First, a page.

"In contrast, both we and the district court exercise only a deferential review of the initial probable cause determination made by the magistrate. [Citations omitted.] . . . Keeping in mind that the task of the issuing magistrate is simply to determine whether there is a 'fair probability that contraband or evidence of a crime will be found in a particular place,' a reviewing court is to uphold the warrant as long as there is a substantial basis for a fair probability that evidence will be found." United States v. Conley, 4 F.3d 1200, 1204-05 (3d Cir. 1993).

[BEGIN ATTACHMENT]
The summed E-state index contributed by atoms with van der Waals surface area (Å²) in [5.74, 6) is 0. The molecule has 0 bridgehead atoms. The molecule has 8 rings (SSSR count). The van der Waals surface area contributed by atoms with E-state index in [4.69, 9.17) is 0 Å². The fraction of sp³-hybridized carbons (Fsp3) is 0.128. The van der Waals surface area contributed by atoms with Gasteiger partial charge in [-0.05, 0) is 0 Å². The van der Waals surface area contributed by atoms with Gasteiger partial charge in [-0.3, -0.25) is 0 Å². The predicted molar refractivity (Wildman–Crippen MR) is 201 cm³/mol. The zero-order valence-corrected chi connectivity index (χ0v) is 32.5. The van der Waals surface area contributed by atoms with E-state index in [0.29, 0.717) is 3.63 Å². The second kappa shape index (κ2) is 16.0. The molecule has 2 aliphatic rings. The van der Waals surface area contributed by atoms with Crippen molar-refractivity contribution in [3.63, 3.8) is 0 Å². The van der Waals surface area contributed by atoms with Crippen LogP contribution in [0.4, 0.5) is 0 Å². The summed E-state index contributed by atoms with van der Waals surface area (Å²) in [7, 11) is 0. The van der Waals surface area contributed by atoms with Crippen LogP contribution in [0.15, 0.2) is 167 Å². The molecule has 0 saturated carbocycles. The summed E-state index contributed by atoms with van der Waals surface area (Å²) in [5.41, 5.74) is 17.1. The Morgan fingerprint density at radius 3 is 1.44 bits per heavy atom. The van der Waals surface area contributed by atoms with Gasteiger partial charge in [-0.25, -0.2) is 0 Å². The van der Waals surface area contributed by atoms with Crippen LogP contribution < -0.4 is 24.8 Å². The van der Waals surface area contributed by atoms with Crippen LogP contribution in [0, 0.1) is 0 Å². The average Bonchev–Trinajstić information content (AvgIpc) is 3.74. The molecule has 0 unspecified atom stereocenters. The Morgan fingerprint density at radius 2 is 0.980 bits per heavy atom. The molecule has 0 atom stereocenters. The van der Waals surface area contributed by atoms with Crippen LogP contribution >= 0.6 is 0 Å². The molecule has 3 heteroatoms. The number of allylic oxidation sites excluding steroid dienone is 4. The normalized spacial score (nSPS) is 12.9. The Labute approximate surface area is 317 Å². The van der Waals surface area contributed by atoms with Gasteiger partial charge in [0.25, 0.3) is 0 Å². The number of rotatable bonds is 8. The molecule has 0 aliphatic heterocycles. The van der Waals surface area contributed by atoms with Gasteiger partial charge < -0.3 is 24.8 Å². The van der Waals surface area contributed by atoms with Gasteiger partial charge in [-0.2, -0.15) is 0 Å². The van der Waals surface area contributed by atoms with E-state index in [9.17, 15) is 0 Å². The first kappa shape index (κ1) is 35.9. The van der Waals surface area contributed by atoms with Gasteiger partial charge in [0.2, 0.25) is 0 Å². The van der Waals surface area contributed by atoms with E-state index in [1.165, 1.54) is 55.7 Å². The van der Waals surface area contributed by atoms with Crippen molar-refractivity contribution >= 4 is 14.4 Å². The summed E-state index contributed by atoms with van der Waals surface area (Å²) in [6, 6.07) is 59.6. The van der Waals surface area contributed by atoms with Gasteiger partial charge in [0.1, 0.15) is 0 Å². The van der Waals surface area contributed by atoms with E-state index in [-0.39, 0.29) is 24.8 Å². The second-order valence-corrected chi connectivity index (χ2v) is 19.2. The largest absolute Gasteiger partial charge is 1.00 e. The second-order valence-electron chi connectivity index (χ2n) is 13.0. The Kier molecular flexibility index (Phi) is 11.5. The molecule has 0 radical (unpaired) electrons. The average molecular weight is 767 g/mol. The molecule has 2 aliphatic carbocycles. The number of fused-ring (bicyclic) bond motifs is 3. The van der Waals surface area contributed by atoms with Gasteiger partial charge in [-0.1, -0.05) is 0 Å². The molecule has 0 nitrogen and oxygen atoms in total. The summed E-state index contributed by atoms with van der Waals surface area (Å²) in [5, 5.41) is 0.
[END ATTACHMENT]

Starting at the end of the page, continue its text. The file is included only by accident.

These federal court decisions are consistent with recognition of a difference in the standard of appellate review for warrantless search cases such as Vandiver 257 Kan. 57, and search warrant cases such as Ratzlaff, 255 Kan. 738, Gilbert, 256 Kan. 419, and Longbine, 257 Kan. 713. The Longbine decision was in error when it cited Vandiver for the proposition that "[e]ven though great deference is given to factual findings of the trial court, the ultimate determination of the trial court's suppression of evidence is a legal question requiring independent determination." Longbine, 257 Kan. at 717. Although this dual fact/law standard is employed when there has been a warrantless search, or, for example, when the voluntariness of a confession must be determined, see, e.g., State v. Ackward, 281 Kan. 2, 8, 128 P.3d 382 (2006), this is not the applicable standard when a reviewing court evaluates a magistrate's decision to issue a search warrant on the basis of an affidavit. Deference is the overarching principle in such a case.